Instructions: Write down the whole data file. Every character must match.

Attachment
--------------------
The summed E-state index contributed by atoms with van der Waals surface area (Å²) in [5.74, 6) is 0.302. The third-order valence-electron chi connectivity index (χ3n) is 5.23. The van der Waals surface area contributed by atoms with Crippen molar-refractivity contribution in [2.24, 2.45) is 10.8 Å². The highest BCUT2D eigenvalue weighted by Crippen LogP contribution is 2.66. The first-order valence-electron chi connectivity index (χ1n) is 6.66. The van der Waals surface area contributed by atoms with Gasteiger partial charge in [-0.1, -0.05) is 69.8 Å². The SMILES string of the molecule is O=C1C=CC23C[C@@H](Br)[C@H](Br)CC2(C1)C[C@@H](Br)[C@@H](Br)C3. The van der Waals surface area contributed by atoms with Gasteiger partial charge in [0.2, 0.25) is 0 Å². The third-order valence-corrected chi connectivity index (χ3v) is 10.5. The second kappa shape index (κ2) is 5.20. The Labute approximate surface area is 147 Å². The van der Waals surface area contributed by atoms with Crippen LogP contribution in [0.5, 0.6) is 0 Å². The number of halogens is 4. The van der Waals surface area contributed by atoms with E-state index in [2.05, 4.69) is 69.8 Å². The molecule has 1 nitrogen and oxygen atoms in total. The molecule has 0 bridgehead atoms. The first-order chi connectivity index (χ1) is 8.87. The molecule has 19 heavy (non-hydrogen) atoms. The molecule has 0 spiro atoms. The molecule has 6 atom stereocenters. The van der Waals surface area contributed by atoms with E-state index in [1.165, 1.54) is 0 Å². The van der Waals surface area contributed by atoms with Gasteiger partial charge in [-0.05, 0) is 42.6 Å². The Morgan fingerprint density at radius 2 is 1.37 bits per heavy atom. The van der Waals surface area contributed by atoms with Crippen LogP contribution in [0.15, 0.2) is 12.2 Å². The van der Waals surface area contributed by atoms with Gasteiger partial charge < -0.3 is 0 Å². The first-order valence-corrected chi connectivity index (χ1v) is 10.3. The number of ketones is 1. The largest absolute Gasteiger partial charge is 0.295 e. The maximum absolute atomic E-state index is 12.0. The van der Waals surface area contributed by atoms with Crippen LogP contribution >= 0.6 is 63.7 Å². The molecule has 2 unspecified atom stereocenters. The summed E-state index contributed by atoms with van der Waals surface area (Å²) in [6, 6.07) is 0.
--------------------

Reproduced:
The summed E-state index contributed by atoms with van der Waals surface area (Å²) in [5.74, 6) is 0.302. The third-order valence-electron chi connectivity index (χ3n) is 5.23. The van der Waals surface area contributed by atoms with Crippen molar-refractivity contribution in [2.24, 2.45) is 10.8 Å². The highest BCUT2D eigenvalue weighted by Crippen LogP contribution is 2.66. The first-order valence-electron chi connectivity index (χ1n) is 6.66. The van der Waals surface area contributed by atoms with Gasteiger partial charge in [-0.1, -0.05) is 69.8 Å². The SMILES string of the molecule is O=C1C=CC23C[C@@H](Br)[C@H](Br)CC2(C1)C[C@@H](Br)[C@@H](Br)C3. The van der Waals surface area contributed by atoms with Gasteiger partial charge in [0.2, 0.25) is 0 Å². The third-order valence-corrected chi connectivity index (χ3v) is 10.5. The second kappa shape index (κ2) is 5.20. The Labute approximate surface area is 147 Å². The van der Waals surface area contributed by atoms with Crippen LogP contribution in [0.5, 0.6) is 0 Å². The number of halogens is 4. The van der Waals surface area contributed by atoms with E-state index in [2.05, 4.69) is 69.8 Å². The molecule has 1 nitrogen and oxygen atoms in total. The molecule has 0 bridgehead atoms. The first-order chi connectivity index (χ1) is 8.87. The molecule has 19 heavy (non-hydrogen) atoms. The molecule has 0 spiro atoms. The molecule has 6 atom stereocenters. The van der Waals surface area contributed by atoms with E-state index in [1.165, 1.54) is 0 Å². The van der Waals surface area contributed by atoms with Gasteiger partial charge in [-0.05, 0) is 42.6 Å². The Morgan fingerprint density at radius 2 is 1.37 bits per heavy atom. The van der Waals surface area contributed by atoms with Crippen LogP contribution in [0.15, 0.2) is 12.2 Å². The van der Waals surface area contributed by atoms with Gasteiger partial charge < -0.3 is 0 Å². The first-order valence-corrected chi connectivity index (χ1v) is 10.3. The number of ketones is 1. The largest absolute Gasteiger partial charge is 0.295 e. The maximum absolute atomic E-state index is 12.0. The van der Waals surface area contributed by atoms with Crippen LogP contribution >= 0.6 is 63.7 Å². The molecule has 2 unspecified atom stereocenters. The summed E-state index contributed by atoms with van der Waals surface area (Å²) in [6, 6.07) is 0.